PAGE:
Tuesday, April 19, 2011

Staying above water

kw: national debt, predictions

I had some thought of gathering data to make a chart of the monetary trouble the nation is in, but found that others have done so already.

This chart, from this Wikipedia article, is packed with information. Firstly, the shape of the area plot shows how the total National Debt compares with Gross Domestic Product, from 1940 to today. In the Wikipedia article, the author writes that the dates shown are for the end of a Federal fiscal year, so that the 2009 marker at the lower right indicates October 1, 2009, the end of the 2009 fiscal year.

Secondly, the red and blue hues with the name labels show the administration during the years in question. Finally, we see that we are approaching a level of debt not seen since the run-up to World War II. Considering that WW III began nineteen years ago, this is no surprise. The surprise is the level of denial at all levels of government.

On one hand, this is alarming, because we are mortgaging our children's futures. On the other hand, we need to consider an appropriate analogy. What does it mean for national debt to approach 100% of GDP? In family terms, the total federal debt is similar to a family's debt, and the GDP is analogous to the family income.

According to the formula in use prior to about 2002, a bank would evaluate your creditworthiness for a new loan in part by the 25/38 rule: Home mortgage payments must consume no more than 25% of your gross income, and total debt service payments, adding in car loans and credit card payments, must be 38% or less. However, even when home mortgage rates were in the 8% range, just fifteen to twenty years ago (and they have been higher at a few earlier times), the value of the loan was about 11-12 times the yearly payments. Now with 5% money available, the value of a loan is about fifteen times the yearly payments. If a home mortgage is consuming a quarter of your income, then the mortgaged amount is between three and four times your gross income. That is considered a sustainable amount of debt by a conservative banker, and does not count the extra debt that may push the amount of your payments toward 38%. Because car loans have higher interest rates (even if hidden in extra fees so they can claim 0%), and credit card rates are much, much higher, the total debt added is small compared to a mortgage.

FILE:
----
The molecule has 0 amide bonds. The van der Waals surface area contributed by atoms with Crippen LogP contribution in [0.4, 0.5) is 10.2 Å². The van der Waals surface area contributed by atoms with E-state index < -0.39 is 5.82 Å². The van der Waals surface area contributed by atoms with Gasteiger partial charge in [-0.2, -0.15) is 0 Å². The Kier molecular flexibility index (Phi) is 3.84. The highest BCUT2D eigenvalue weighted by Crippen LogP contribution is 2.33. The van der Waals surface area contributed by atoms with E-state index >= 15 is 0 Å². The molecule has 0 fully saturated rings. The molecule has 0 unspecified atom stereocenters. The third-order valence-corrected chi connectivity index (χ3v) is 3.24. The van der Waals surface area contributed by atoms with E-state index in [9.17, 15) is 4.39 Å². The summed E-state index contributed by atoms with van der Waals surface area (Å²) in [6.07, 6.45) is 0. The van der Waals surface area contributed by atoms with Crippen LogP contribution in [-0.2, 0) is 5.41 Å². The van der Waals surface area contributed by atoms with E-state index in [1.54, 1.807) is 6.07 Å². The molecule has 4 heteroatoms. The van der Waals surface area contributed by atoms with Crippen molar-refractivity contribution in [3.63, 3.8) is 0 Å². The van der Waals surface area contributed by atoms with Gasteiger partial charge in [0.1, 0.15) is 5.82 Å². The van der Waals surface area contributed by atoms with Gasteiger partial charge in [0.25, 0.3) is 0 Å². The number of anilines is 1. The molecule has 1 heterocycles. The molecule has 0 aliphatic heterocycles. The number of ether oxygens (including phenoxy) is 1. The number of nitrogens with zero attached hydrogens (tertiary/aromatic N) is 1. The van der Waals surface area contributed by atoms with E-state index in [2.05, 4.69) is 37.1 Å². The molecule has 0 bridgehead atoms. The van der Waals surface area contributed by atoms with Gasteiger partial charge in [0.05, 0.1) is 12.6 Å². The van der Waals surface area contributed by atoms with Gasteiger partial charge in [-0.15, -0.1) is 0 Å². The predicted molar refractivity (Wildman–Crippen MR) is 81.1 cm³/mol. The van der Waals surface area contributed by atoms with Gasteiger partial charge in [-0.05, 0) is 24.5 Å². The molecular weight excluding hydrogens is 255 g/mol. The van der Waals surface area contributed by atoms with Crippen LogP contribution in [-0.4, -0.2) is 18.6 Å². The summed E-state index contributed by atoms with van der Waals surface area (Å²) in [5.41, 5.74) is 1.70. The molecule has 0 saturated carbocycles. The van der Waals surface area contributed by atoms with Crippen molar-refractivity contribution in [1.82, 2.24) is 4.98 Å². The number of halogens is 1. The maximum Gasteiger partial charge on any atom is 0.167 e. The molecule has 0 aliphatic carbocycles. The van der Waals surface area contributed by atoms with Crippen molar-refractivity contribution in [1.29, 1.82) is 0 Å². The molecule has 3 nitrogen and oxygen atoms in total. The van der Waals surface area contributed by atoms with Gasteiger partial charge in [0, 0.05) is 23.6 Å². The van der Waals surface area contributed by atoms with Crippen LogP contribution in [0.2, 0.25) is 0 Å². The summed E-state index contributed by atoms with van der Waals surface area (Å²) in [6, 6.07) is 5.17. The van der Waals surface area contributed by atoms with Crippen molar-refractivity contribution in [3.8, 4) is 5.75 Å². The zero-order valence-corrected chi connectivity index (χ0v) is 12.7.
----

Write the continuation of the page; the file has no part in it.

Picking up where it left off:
In practical terms, the point in my life that my wife and I had the worst debt-to-income ratio, we owned two houses with mortgages totaling $62,000, and had a total income for both of us of just under $30,000. Our debt was more than 200% of our gross income. By contrast, our current debt totals 71% of our gross income. And, as a matter of fact, if we do not pay off our mortgage prior to passing away, the mortgage will be passed on to our son along with the equity in our home; we have in a way mortgaged his future.

Here the analogy breaks down. He can sell the house, which is only about 30% mortgaged at present. He'll have money left over. The Federal government can hardly sell the country to pay off its debts, although in actuality, about $1.1 trillion is held by China of a total of $4.4 trillion or 30% of the federal debt, held in foreign hands. In a sense, we've already sold off 30% of the country! That concerns me more than the total size of the national debt.

So, I am concerned, but the concern is balanced. People whose loans were foreclosed in and after 2007 had been put into situations where they'd borrowed up to six or eight times their total income, with payments that frequently exceeded 50% of their income. That was unsustainable, and if debt service payments reach 50% of federal income, our country will have entered a near-bankrupt condition. We are getting close, and that is the reason behind the S&P action, downgrading the country's credit rating.

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